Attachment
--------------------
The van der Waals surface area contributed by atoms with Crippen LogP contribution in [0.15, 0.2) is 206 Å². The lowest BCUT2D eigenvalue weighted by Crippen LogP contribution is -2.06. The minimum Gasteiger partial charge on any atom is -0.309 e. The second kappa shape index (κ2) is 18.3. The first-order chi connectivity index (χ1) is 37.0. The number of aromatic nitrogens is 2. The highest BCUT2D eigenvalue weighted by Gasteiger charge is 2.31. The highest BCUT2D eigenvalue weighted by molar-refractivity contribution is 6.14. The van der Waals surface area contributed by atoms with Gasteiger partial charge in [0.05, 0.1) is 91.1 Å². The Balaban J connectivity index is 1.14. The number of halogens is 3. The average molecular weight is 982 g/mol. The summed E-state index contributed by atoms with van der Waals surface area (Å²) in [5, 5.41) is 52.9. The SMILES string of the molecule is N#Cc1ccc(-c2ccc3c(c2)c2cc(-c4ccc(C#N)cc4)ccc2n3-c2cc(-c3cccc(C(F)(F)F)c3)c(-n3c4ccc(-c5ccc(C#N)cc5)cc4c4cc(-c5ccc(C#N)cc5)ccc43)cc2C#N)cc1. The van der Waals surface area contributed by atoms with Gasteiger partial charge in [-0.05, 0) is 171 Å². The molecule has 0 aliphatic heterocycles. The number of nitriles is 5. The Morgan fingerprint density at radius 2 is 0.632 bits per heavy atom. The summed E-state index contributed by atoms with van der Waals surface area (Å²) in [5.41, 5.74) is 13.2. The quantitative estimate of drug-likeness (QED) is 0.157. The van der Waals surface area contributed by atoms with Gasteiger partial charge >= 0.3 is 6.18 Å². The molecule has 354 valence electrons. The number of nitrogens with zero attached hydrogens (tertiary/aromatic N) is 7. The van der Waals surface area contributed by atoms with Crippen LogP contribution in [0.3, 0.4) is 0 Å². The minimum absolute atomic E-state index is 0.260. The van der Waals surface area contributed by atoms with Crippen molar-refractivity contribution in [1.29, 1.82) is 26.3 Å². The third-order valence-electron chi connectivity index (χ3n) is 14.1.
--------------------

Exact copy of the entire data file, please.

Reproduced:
The van der Waals surface area contributed by atoms with Crippen LogP contribution in [0.15, 0.2) is 206 Å². The lowest BCUT2D eigenvalue weighted by Crippen LogP contribution is -2.06. The minimum Gasteiger partial charge on any atom is -0.309 e. The second kappa shape index (κ2) is 18.3. The first-order chi connectivity index (χ1) is 37.0. The number of aromatic nitrogens is 2. The highest BCUT2D eigenvalue weighted by Gasteiger charge is 2.31. The highest BCUT2D eigenvalue weighted by molar-refractivity contribution is 6.14. The van der Waals surface area contributed by atoms with Gasteiger partial charge in [0.05, 0.1) is 91.1 Å². The Balaban J connectivity index is 1.14. The number of halogens is 3. The average molecular weight is 982 g/mol. The summed E-state index contributed by atoms with van der Waals surface area (Å²) in [5, 5.41) is 52.9. The SMILES string of the molecule is N#Cc1ccc(-c2ccc3c(c2)c2cc(-c4ccc(C#N)cc4)ccc2n3-c2cc(-c3cccc(C(F)(F)F)c3)c(-n3c4ccc(-c5ccc(C#N)cc5)cc4c4cc(-c5ccc(C#N)cc5)ccc43)cc2C#N)cc1. The van der Waals surface area contributed by atoms with Gasteiger partial charge in [-0.05, 0) is 171 Å². The molecule has 0 aliphatic heterocycles. The number of nitriles is 5. The Morgan fingerprint density at radius 2 is 0.632 bits per heavy atom. The summed E-state index contributed by atoms with van der Waals surface area (Å²) in [5.41, 5.74) is 13.2. The quantitative estimate of drug-likeness (QED) is 0.157. The van der Waals surface area contributed by atoms with Gasteiger partial charge >= 0.3 is 6.18 Å². The molecule has 354 valence electrons. The number of nitrogens with zero attached hydrogens (tertiary/aromatic N) is 7. The van der Waals surface area contributed by atoms with Crippen LogP contribution in [0.3, 0.4) is 0 Å². The minimum absolute atomic E-state index is 0.260. The van der Waals surface area contributed by atoms with Crippen molar-refractivity contribution in [1.29, 1.82) is 26.3 Å². The third-order valence-electron chi connectivity index (χ3n) is 14.1.